2015 Robert-Denogent Macon-Villages Les Sardines

Year: 2015
Appellation: Macon
Country: France
Wine Advocate: 88
Vinous Media: 88
Burghound: 89
White Wine
Alcohol by Volume: 13.5%
Price :



"The 2015 Mâcon Villages Les Sardines is a relatively new cuvée that was introduced with the 2013 vintage and comes from purchased fruit. The idea is to create a wine more "glou-glou" that is to say, easy-to-drink. It has a lovely, very pure bouquet with hints of almond infusing the citrus fruit. The palate is well balanced with appreciably salinity, fresh and lively with a light marine influence towards the finish. Very fine.

One of my priorities returning to Mâconnais after a such a long time was to revisit one of the best producers of the region: Domaine Robert Denogent. Located in the village of Fuissé just down the road from Château de Fuissé, they tend several parcels within the appellation includes Les Carrons, Les Cras and La Croix. Influenced by Marcel Lapierre and importer Kermit Lynch, since Jean-Jacques began bottling his own wines in the late eighties, the domaine has adopted a biodynamic approach to their old vines. They also commit to a prolonged barrel maturation, so it was no surprise that when I rang their doorbell in May 2017, the 2015s had only just been bottled. (As an aside, I tasted two versions of their 2015 Saint-Véran, one with 24 months élevage and the other 30 months, which was still in barrel. They were conspicuously different). I briefly met Jean-Jacques upon arrival, but his son Nicolas was the one who guided me through the wines. Since I had not been here for a while, I took the opportunity to catch up with wines in barrel, current releases and the 2014s that I should have tasted last year. Nicolas told me that they commenced the harvest on 1 September, expediting the picking because the potential alcohol levels were rising very quickly. "The 2015 is rich but we kept the freshness with good salinity," he opined, whereas he feels that the 2014s are still quite closed and will demand bottle age (a view with which I concur.) The wines from Domaine Robert Denogent are distinctive, beautifully crafted and manage to express their terroir with great clarity. You might assume that the extended time in barrel might dominate the style of the cuvées, perhaps erase some of the nuances of terroir, but they do not impede at all. Part of the reason is that they keep the level of new oak down, which renders them different to say Château de Fuissé, where the level is higher and more prominent within the taste profile. Both domaines produce fine wines but simply adopt different approaches. Within the array of wines that I tasted, some of the domaine's 2014s represent the apex of what the Mâconnais can achieve, wines that would give a top premier cru from the Côte de Beaune a run for its money, even without factoring in prices." (WA)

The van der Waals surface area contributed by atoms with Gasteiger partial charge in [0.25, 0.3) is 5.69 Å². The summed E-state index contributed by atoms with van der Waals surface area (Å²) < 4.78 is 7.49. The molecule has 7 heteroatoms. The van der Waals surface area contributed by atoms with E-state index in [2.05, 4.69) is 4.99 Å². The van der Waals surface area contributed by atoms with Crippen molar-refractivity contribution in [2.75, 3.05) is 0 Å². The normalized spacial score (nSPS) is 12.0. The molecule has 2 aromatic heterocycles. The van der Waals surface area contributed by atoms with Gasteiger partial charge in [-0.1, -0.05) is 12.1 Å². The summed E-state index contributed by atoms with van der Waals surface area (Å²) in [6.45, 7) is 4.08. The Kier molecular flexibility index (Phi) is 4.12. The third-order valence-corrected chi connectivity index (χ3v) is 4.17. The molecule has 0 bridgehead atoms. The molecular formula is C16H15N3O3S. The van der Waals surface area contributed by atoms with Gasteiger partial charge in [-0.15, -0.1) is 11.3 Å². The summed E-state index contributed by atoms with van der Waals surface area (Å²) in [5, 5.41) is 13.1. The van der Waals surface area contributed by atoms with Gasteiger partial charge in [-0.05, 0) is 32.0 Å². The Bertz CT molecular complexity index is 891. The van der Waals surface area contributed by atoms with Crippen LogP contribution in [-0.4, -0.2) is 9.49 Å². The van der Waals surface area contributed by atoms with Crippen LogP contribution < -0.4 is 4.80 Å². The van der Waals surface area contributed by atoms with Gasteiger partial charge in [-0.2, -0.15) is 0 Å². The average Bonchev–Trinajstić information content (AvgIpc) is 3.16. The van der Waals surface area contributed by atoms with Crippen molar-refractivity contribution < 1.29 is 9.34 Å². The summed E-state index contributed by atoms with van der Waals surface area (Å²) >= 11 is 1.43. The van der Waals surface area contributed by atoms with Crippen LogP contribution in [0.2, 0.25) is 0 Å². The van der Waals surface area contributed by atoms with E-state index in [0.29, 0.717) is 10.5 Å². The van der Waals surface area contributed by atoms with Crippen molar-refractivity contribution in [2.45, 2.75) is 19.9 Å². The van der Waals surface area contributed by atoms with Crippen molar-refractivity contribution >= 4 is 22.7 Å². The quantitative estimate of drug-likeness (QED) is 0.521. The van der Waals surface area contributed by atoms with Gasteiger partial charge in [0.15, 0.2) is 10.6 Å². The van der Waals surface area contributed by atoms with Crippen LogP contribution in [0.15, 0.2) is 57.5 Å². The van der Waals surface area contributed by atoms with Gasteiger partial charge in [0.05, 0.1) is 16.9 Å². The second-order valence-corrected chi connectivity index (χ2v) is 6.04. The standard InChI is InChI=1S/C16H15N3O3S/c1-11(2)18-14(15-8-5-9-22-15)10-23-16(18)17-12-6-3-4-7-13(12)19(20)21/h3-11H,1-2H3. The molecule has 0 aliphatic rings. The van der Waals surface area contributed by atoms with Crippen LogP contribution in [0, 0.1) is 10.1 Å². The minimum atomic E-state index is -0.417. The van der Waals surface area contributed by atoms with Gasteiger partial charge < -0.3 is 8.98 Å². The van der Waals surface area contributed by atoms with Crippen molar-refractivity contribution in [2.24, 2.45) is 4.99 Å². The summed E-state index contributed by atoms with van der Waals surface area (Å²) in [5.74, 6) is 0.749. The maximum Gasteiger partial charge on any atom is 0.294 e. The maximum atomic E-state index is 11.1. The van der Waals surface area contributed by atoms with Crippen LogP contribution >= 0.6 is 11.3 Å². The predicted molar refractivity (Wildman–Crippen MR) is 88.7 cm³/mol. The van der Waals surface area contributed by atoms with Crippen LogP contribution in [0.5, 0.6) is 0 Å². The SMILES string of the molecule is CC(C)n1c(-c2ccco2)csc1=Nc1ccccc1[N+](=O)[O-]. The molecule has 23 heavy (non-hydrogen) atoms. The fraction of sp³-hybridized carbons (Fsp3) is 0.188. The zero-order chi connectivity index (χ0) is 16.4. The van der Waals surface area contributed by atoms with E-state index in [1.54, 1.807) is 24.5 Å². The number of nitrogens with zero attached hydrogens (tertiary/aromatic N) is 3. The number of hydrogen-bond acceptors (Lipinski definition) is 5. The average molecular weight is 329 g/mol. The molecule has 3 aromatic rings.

"Bright medium yellow. Very ripe aromas of candied apple, wild herbs, menthol and fresh almond. Quite ripe, sweet and full for its appellation; slightly aggressive in the style of the vintage but has enough buffering fruit, texture and acidity to maintain its shape through the long finish. Showed some warmth with aeration but avoids the phenolic dryness shown by some 2015s." (VM)

"A distinctly phenolic nose (think olive oil nuances) is composed by notes of petrol, pear and a hint of the exotic. There is excellent vibrancy and richness to the nicely detailed medium weight flavors that display a touch of backend warmth but overall this is most impressive for what it is. Note that it should drink well immediately." (BH)

Winery Notes:
When first tasting the wines of Domaine Robert-Denogent, it is essential to put aside any preconceived notions about the young, over-cropped whites of southern Burgundy. These are wines of a much different class, whose reflection of terroir is one more likely found farther north in the prestigious Côte d’Or. Jean-Jacques Robert took over five hectares of his grandfather’s vines in the Mâconnais just outside the village of Fuissé after finishing law school in 1988. Though most of the harvest had always been sold off to the cooperatives, the small parcels that made up the domaine were already understood to enjoy unique microclimates, producing Pouilly-Fuissés of great pedigree. Jean-Jacques soon came under the influence of two ardent defenders of terroir, the great master of Morgon, Marcel Lapierre, and American importer, Kermit Lynch. Little by little, Jean-Jacques has introduced radical changes to the domaine (while staying faithful to his grandfather’s wisdom about the complexity of the land), finally realizing its full potential. He is now joined by his son, Nicolas.

The Roberts’ individual vineyard parcels are planted with old vines (remarkably so!) on varied soils of granite, schist, limestone, clay, and gravel. Naturally reduced yields imbue the grapes with terrific concentration. The wines undergo a long, slow élévage in barrel that lasts anywhere from fifteen to eighteen months. They are bottled after two winters in barrel, a treatment more common (yet still far from the norm) in the Côte d’Or, and something that really sets them apart in the Mâconnais. At a fraction of the price of the appellations of Meursault and Puligny-Montrachet, to which they are often compared by aficionados and critics alike, the wines of Robert-Denogent offer tremendous value, wonderful richness, and impressive complexity. An added attraction for some—they age sooner than their counterparts to the north.